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RPI as Related to Scan Time

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#1 Arun Opto 22

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Posted 19 February 2009 - 11:37 AM

I have a CompactLogix and some Remote I/O, which I am communicating to using implicit messaging over EtherNet/IP. I'm curious as to the relationship between scan time and Requested Packet Interval (RPI). In setting up my implicit messaging to the remote I/O I'm promted to put in an RPI, which I do (arbitrarily picked 200 ms). My question: I come from a Modicon background, and with Modicon PLCs you don't set an RPI. Bascially, remote I/O is serviced at the end of PLC scan. In Allen-Bradley, which "prevails"...RPI or the scan time? i.e. if my scan time is slower than the RPI or faster for that matter), then what happens?

Arun

#2 TWControls

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Posted 19 February 2009 - 12:48 PM

Scan time and RPI are completely unrelated. In simple terms as I admit I don't know the exact details...

Scan time, whether it be task, program, or routine is strictly the execution of the code and then a percentage of that time , determined by the System Overhead Timeslice, is allocated at the end of the main task for housekeeping such as being online and explicit messaging. It doesn't care if the I/O has been updated or not.

RPI is just what it stands for, Requested Packet Interval. Every 200ms in your case, the Compactlogix will request a new packet containing your I/O states. If your module fails to reply, then the module will fault. The program will continue to scan as if nothing has happened unless you program it to do otherwise. The only indication that something is wrong by default is that the I/O light will begin flashing

#3 BobLfoot

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Posted 19 February 2009 - 01:32 PM

TW has answered you question quite well, but since you are stepping into the AB waters from Modicon I'll add a little to what TW said that may save you or someone grief in years to come.

The "Traditional AB PLC" and by this I mean SLC 500 and PLC 5 followed a rather simple and ridgid sequence of processing. it went as follows:
1. Resolve Inputs to the Data Table from I/O Devices for Local I/O and from the Remote I/O Scanners I/O Image table.
2. Scan the program Updating the Ouput Image Table.
3. Resolve Outputs from the Data Table to I/O Devices for Local I/O and to the Remote I/O Scanners I/O Image Table.
4. Perform Overhead Tasks - Online Monitor, Messages, ETC
The Remote I/O scanner worked on it's own scanning interval and updated I/O to and from it's Image table.

Then came the "ControlLogix" PLC. This was a dramatic departure from the "Traditional" approach. The Controllogix uses multiple processors internally and reads from and writes to the image table occur as needed throughout the program. The Program execution CPU cycle now pares down as follows:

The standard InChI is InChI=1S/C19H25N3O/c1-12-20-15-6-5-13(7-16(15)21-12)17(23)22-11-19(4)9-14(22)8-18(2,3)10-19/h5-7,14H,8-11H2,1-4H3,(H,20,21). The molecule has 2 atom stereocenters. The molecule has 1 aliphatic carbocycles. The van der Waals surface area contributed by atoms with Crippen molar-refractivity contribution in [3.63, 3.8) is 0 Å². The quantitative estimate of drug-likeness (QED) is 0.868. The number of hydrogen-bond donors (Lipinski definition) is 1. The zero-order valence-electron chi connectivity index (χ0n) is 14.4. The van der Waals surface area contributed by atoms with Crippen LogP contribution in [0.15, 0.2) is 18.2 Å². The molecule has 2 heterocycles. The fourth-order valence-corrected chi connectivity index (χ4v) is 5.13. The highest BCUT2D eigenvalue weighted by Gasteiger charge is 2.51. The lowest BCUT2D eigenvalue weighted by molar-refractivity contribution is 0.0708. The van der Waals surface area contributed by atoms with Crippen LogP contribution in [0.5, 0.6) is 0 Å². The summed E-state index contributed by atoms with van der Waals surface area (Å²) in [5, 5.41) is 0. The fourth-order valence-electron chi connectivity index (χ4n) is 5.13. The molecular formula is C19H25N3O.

1. Solve the logic. Updating Image Table as you go.
2. Perform Overhead tasks - Messgaes, Online, Etc.

It is therfore possible in a ControlLogix CPU for an Input to on at Ladder 5 and off at ladder 6 of the same scan.
BobLfoot

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#4 controlsdude

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Posted 23 February 2009 - 09:49 AM

Then came the "ControlLogix" PLC. This was a dramatic departure from the "Traditional" approach. The Controllogix uses multiple processors internally and reads from and writes to the image table occur as needed throughout the program. The Program execution CPU cycle now pares down as follows:
1. Solve the logic. Updating Image Table as you go.
2. Perform Overhead tasks - Messgaes, Online, Etc.

It is therfore possible in a ControlLogix CPU for an Input to on at Ladder 5 and off at ladder 6 of the same scan.



Suggestions for Contrologix programs
Since the Image Table changes during scan time, I recommend you buffer the inputs in one file. Use the buffered inputs in your program. Now you have inputs that only change once during scan time.
Also have a seperate file where the outputs are qualified once in your program if possible. What I mean if you have a continuous task have outputs in one file and if you have an additional time interrupt task then have the outputs in one file under that task.

Now to understand how a motion, event, time, and continuous TASKS work with your IO and messaging I would suggest reading this very informative PDF from Allen Bradley.

Publication 1756-PM005B-EN-P - July 2008
Logix5000 Controllers Tasks, Programs, and Routines


Ths manual would get you up to speed and would explain what programs are executed in what order. Then you would have no doubts on how the processor works. Hope this helps.

#5 Arun Opto 22

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Posted 26 February 2009 - 08:47 AM

Guys - Thank You. Excellent information.

Arun




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